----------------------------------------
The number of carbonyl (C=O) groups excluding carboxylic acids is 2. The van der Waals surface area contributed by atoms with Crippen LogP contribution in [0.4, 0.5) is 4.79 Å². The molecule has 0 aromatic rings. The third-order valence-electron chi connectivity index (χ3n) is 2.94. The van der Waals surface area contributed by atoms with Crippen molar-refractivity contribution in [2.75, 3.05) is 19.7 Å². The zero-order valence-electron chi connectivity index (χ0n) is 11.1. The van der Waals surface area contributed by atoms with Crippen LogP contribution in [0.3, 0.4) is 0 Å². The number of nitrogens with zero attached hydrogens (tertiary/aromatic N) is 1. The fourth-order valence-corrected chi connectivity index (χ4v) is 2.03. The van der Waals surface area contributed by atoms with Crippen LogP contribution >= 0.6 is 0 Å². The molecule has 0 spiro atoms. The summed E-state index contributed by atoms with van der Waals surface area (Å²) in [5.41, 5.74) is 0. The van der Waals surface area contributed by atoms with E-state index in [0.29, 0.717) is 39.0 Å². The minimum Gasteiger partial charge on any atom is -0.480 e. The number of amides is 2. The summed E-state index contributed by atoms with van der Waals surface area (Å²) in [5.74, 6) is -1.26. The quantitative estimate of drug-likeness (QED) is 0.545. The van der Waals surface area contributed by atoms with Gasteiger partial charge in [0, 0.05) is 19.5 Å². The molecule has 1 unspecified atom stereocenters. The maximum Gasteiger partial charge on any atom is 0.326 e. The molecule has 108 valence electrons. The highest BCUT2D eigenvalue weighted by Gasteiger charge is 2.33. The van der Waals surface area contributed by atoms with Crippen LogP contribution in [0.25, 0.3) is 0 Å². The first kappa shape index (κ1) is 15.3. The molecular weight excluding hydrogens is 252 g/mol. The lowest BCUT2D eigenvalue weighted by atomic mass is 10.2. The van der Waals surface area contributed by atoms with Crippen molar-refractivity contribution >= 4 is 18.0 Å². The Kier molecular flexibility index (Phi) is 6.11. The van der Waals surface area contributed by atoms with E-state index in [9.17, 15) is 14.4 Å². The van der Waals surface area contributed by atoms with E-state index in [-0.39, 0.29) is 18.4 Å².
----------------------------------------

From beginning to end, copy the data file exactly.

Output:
The number of carbonyl (C=O) groups excluding carboxylic acids is 2. The van der Waals surface area contributed by atoms with Crippen LogP contribution in [0.4, 0.5) is 4.79 Å². The molecule has 0 aromatic rings. The third-order valence-electron chi connectivity index (χ3n) is 2.94. The van der Waals surface area contributed by atoms with Crippen molar-refractivity contribution in [2.75, 3.05) is 19.7 Å². The zero-order valence-electron chi connectivity index (χ0n) is 11.1. The van der Waals surface area contributed by atoms with Crippen LogP contribution in [0.3, 0.4) is 0 Å². The number of nitrogens with zero attached hydrogens (tertiary/aromatic N) is 1. The fourth-order valence-corrected chi connectivity index (χ4v) is 2.03. The van der Waals surface area contributed by atoms with Crippen LogP contribution >= 0.6 is 0 Å². The molecule has 0 spiro atoms. The summed E-state index contributed by atoms with van der Waals surface area (Å²) in [5.41, 5.74) is 0. The van der Waals surface area contributed by atoms with E-state index in [0.29, 0.717) is 39.0 Å². The minimum Gasteiger partial charge on any atom is -0.480 e. The number of amides is 2. The summed E-state index contributed by atoms with van der Waals surface area (Å²) in [5.74, 6) is -1.26. The quantitative estimate of drug-likeness (QED) is 0.545. The van der Waals surface area contributed by atoms with Gasteiger partial charge in [0, 0.05) is 19.5 Å². The molecule has 1 unspecified atom stereocenters. The maximum Gasteiger partial charge on any atom is 0.326 e. The molecule has 108 valence electrons. The highest BCUT2D eigenvalue weighted by Gasteiger charge is 2.33. The van der Waals surface area contributed by atoms with Crippen LogP contribution in [0.25, 0.3) is 0 Å². The first kappa shape index (κ1) is 15.3. The molecular weight excluding hydrogens is 252 g/mol. The lowest BCUT2D eigenvalue weighted by atomic mass is 10.2. The van der Waals surface area contributed by atoms with Crippen molar-refractivity contribution >= 4 is 18.0 Å². The Kier molecular flexibility index (Phi) is 6.11. The van der Waals surface area contributed by atoms with E-state index in [9.17, 15) is 14.4 Å². The van der Waals surface area contributed by atoms with E-state index in [-0.39, 0.29) is 18.4 Å².